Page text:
As conservatives grapple with Bush’s foreign policy legacy, a number of writers have lamented Bush’s retreat from the democracy promotion aspect of the Bush Doctrine. (I’ve argued that the flaws of Bush’s foreign policy itself have necessitated that retreat.)
In the Washington Times, Daniel Gallington takes a different approach. He argues that democracy promotion has been a waste of time, but that the other part of the Bush Doctrine — the part where America attacks other countries — has been a huge success.
Sad, because part of the doctrine — “preemption” — will continue to be U.S. policy, however it may be described by the Obama administration. Ironically perhaps, it’s the “democracy” part of the Bush Doctrine that has failed under the Bush administration, primarily because of fuzzy thinking and poor execution at the senior policy level.
The idea behind preemption is simple: Because our free (and soft-target) society is so vulnerable to Sept. 11-style sneak attacks from terrorists, we have adopted a policy to attack the attackers before they attack us.[…]
No American political administration, Republican, Democrat, liberal or conservative — anything short of a pacifist one — would stand by and do nothing if it were convinced that an attack on America was about to take place.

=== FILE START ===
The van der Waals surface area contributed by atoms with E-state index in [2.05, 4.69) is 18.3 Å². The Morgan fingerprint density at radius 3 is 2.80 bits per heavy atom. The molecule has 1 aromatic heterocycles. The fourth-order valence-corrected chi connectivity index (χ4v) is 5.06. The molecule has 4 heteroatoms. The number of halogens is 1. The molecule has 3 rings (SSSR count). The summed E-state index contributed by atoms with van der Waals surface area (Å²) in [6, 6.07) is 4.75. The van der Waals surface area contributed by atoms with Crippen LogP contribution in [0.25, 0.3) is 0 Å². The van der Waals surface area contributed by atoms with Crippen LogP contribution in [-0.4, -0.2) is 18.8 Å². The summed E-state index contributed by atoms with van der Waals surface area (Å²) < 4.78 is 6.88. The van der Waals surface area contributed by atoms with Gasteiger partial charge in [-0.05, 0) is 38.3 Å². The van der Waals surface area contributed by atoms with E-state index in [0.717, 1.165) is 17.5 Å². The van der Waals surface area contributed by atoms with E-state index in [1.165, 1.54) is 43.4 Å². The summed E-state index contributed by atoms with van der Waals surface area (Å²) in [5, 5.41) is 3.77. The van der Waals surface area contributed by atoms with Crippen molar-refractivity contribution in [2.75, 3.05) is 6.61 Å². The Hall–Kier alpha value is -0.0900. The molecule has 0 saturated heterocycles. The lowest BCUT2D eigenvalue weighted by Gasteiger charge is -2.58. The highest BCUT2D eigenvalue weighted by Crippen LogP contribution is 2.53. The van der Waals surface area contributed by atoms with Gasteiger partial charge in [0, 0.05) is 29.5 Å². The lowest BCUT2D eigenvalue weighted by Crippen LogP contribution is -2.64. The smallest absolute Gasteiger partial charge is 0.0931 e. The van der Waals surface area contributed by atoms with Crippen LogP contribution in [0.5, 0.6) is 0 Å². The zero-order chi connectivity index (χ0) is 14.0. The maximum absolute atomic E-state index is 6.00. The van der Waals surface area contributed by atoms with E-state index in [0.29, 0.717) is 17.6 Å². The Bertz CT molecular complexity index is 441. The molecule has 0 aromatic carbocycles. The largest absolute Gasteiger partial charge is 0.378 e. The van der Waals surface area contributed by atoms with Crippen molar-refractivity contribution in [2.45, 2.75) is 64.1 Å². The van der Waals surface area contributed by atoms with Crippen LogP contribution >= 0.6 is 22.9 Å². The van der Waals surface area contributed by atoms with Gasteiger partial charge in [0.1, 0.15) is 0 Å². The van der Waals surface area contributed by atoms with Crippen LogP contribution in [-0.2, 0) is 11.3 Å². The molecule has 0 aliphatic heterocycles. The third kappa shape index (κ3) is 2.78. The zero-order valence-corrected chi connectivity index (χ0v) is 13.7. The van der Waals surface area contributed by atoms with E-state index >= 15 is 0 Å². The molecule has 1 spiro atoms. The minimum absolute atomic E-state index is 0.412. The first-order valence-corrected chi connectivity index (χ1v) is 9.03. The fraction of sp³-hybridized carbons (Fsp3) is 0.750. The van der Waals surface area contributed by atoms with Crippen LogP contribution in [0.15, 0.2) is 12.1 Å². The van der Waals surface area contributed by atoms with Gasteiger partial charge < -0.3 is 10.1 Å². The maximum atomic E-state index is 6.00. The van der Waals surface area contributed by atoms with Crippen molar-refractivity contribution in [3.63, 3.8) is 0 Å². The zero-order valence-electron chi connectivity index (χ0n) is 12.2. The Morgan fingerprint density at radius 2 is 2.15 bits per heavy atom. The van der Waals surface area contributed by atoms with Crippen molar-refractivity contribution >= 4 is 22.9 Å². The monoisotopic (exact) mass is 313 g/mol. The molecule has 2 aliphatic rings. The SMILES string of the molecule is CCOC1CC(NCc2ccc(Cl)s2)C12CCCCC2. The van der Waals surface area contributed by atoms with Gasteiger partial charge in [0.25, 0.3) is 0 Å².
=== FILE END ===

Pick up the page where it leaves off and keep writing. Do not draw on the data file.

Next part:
The reason none of this seems very controversial is that it has nothing to do with the Bush Doctrine, which asserted not the right of preemption, but of prevention, the right of the United States to attack any country that it determined may pose a threat in the future.
The careless confusion of these two terms has been a common problem in discussions of Bush’s foreign policy, as it’s enabled supporters of the Bush Doctrine to pretend that it’s less radical than it actually is.
Just as do all nation states, America under an Obama administration will continue to assert the right of preemption. But it will also hopefully abjure the right of prevention, which in its single application — Iraq — has proven completely calamitous.
As for the U.S.’s “‘democracy’ policy in Iraq”, Gallington is not having it:
Come on, the various religious and tribal factions there don’t want anything to do with democracy because it requires compromise – and they can’t do that any more than anyone else in the region. These aren’t Republicans and Democrats; these are people (mostly poorly educated and highly indoctrinated men) who have long sworn to kill each other for various sins and atrocities of the past – and have taken turns doing it over the past few thousand years.
Meanwhile, while all this killing was going on, we in the glorious civilized West were sitting around in libraries writing constitutions. No, that’s a joke. The truth is that, in terms of raw numbers, Europe probably engaged in more mass murder in the twentieth century alone than the previous thousand years in the Middle East.
I’m always grateful when conservatives engage in this sort of naked, ignorant bigotry, though. It’s good to let readers know where they, and we, really stand.